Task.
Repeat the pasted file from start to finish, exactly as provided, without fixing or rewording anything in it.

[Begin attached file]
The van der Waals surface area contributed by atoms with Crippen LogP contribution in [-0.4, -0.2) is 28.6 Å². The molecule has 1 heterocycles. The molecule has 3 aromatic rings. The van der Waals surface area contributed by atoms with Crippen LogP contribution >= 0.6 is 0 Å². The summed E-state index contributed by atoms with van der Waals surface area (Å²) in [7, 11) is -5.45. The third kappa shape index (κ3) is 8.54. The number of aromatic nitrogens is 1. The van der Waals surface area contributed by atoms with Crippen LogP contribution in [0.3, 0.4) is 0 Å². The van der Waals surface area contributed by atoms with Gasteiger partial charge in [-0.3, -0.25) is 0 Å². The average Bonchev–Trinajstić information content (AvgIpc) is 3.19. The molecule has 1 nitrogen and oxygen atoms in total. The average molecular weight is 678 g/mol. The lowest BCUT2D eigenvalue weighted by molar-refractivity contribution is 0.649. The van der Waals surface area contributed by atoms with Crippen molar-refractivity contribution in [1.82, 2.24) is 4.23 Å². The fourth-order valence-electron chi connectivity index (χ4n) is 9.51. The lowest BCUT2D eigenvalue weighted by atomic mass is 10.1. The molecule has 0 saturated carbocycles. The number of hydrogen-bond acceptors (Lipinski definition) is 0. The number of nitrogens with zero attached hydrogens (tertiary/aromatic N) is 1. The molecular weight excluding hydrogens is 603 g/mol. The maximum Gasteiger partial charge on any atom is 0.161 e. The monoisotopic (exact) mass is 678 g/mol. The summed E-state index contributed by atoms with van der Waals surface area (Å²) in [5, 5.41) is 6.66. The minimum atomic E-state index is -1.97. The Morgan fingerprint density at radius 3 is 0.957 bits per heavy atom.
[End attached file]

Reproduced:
The van der Waals surface area contributed by atoms with Crippen LogP contribution in [-0.4, -0.2) is 28.6 Å². The molecule has 1 heterocycles. The molecule has 3 aromatic rings. The van der Waals surface area contributed by atoms with Crippen LogP contribution >= 0.6 is 0 Å². The summed E-state index contributed by atoms with van der Waals surface area (Å²) in [7, 11) is -5.45. The third kappa shape index (κ3) is 8.54. The number of aromatic nitrogens is 1. The van der Waals surface area contributed by atoms with Crippen LogP contribution in [0.3, 0.4) is 0 Å². The van der Waals surface area contributed by atoms with Gasteiger partial charge in [-0.3, -0.25) is 0 Å². The average Bonchev–Trinajstić information content (AvgIpc) is 3.19. The molecule has 1 nitrogen and oxygen atoms in total. The average molecular weight is 678 g/mol. The lowest BCUT2D eigenvalue weighted by molar-refractivity contribution is 0.649. The van der Waals surface area contributed by atoms with Crippen molar-refractivity contribution in [1.82, 2.24) is 4.23 Å². The fourth-order valence-electron chi connectivity index (χ4n) is 9.51. The lowest BCUT2D eigenvalue weighted by atomic mass is 10.1. The molecule has 0 saturated carbocycles. The number of hydrogen-bond acceptors (Lipinski definition) is 0. The number of nitrogens with zero attached hydrogens (tertiary/aromatic N) is 1. The molecular weight excluding hydrogens is 603 g/mol. The maximum Gasteiger partial charge on any atom is 0.161 e. The monoisotopic (exact) mass is 678 g/mol. The summed E-state index contributed by atoms with van der Waals surface area (Å²) in [5, 5.41) is 6.66. The minimum atomic E-state index is -1.97. The Morgan fingerprint density at radius 3 is 0.957 bits per heavy atom.